The Bradbury Bruiser 12 Mile Trail Race is on October 28th this year. The race begins at 8:00 am. The race is being sponsored by L.L. Bean’s, and may be an introduction of more to come next year if things go well. The course is pretty flat, despite being held in Bradbury Mountain State Park, but do not expect a fast time. The vast majority of the race is on single track, and there are plenty of twists and turns to slow a runner down.
If you have never run on trails before, then this race is probably not for you. If you still want to run, then I recommend that you read Trail Running 101 and that you start near the back. If you are an experienced trail runner, then this race will provide a great challenge and should be a lot of fun.
If you would like to see the race course ahead of time, there are group runs on
Saturdays at 6:00 am and 8:00 am. Lately, there has not really been much light available at 6:00 am, so if you are there early be sure to bring a head lamp. Parking is available off of Route 9 Hallowell Rd in Pownal, Maine. It costs $3 to park, and if there is no gate guard when you arrive you can leave your money in a donation box by the gatehouse.
Saturday, October 20th, at 9:30 am, there will be trail clean up and course marking. If you have a little time to spare, groups will head out to mark 3-4 mile stretches of the trail. This will be a great way to learn the trail if you are not yet familiar with it. The last course preview run before the race will be at 7:00 am, which will then be followed by the clean up crews and course marking. Update: The course preview and trail marking has been moved to Sunday, October 21st, at the same times.
You can download the Bradbury Bruiser course map by clicking on the image to the right.
The Lanzo trail is fairly straight until you cut off for a quick loop that has you twisting and turning left and right in quick succession. Once back on the Lanzo trail, there is a short run up to Old Tuttle Road and the first aid station.
Turning left onto Old Tuttle Rd, the trail immediately veers to the right onto the Ragan trail which you can follow to the Ginn trail. In this section of the race, you will stay near the edges of the park and will know that you have left the course if you wind up on private property. The borders of the park are well marked. The Ginn trail also has the little elevation change that you will find on the course. The course gradually climbs a small hill, and then goes down the far side as you begin heading south again. There is a second aid station as you cross Old Tuttle Road again.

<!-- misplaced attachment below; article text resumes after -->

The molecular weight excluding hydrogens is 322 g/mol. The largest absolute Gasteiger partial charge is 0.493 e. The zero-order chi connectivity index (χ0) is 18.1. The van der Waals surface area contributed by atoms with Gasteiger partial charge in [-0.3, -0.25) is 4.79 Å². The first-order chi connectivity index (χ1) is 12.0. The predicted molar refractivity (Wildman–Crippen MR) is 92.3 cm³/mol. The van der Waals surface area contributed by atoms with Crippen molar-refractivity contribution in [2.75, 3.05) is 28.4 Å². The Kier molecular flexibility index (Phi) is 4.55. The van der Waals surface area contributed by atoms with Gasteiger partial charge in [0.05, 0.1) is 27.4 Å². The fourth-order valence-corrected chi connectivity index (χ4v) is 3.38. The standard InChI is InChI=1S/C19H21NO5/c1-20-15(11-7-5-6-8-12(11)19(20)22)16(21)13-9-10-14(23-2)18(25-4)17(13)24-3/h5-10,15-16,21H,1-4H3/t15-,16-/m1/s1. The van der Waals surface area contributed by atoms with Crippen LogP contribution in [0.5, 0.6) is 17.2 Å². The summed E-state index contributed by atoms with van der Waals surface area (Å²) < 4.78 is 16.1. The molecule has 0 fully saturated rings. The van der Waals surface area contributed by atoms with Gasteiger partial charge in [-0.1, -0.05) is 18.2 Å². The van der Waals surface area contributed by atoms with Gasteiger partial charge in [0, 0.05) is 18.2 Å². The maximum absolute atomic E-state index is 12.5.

The Ginn trail leads to the Fox East trail. At marker 64, you take a sharp right and are presented with a very gradual climb that will be the perfect place for catching and passing people. The trail here up through the Monument cross trails is fairly flat, fairly wide, and does not have as many rocks or roots as most of the rest of the course.
The course goes back north of Old Tuttle Rd onto the Ginn trail again, but quickly turns counterclockwise to cross back over to the Fox West trail. The third aid station will be located on Old Tuttle Rd the last time that you cross over. The trail is mostly straight and uncomplicated until you get to the final aid station at the Southern end of the park. You turn and take the trail back to the north into the Knight Woods, where you will turn off for a 2 and a half mile stretch on the “O” trail.
The “O” trail is a lot of fun. You will be frequently turning back and forth as you attempt to follow the trail, and you will feel like Jackie Chan as you hop from rock to rock to find your way through. Once you manage to get through the “O” trail, though, you will be very close to the finish line and will have a relatively easy sprint to back to the Link Trail.
Despite the number of times that you turn on the course, the race does not repeat itself at any point until you head back down the Link Trail in the last few hundred meters. You may look off to your side and see somebody running in the opposite direction as you a mere 50 or 100 feet through the trees, but they may very well be a mile or more ahead of you. On the “O” trail, there are over 2 dozen places where somebody might be running in a different direction than you as they progress along the trail.
The race will be very fun and I challenge anybody to get bored on their run. The constantly changing terrain and technical footing will keep you occupied for most of if not more than 2 hours.
Park Rules and Amenities
Bradbury Mountain State Park is open to the public year round. There is camping available near the park entrance on the Mountain side, and costs $10 per night for Maine residents and $13 per night for others. Reservations are not necessary. Park access is $3 per adult. There will be rest rooms available at the parking lot, as well as a hose for washing off mud after the race.
Alcohol consumption is not permitted at the park and fires may only be built in the provided grills. The park closes at sunset and areas outside of the trails are off limits. Pets must be leashed at all times and cleaned up after. Modifying the trails or picking plants is not allowed.
All proceeds from the race will be donated to the park for trail maintenance and improvements. Separate donations are encouraged. Post race chili will be provided to all runners byof Yarmouth.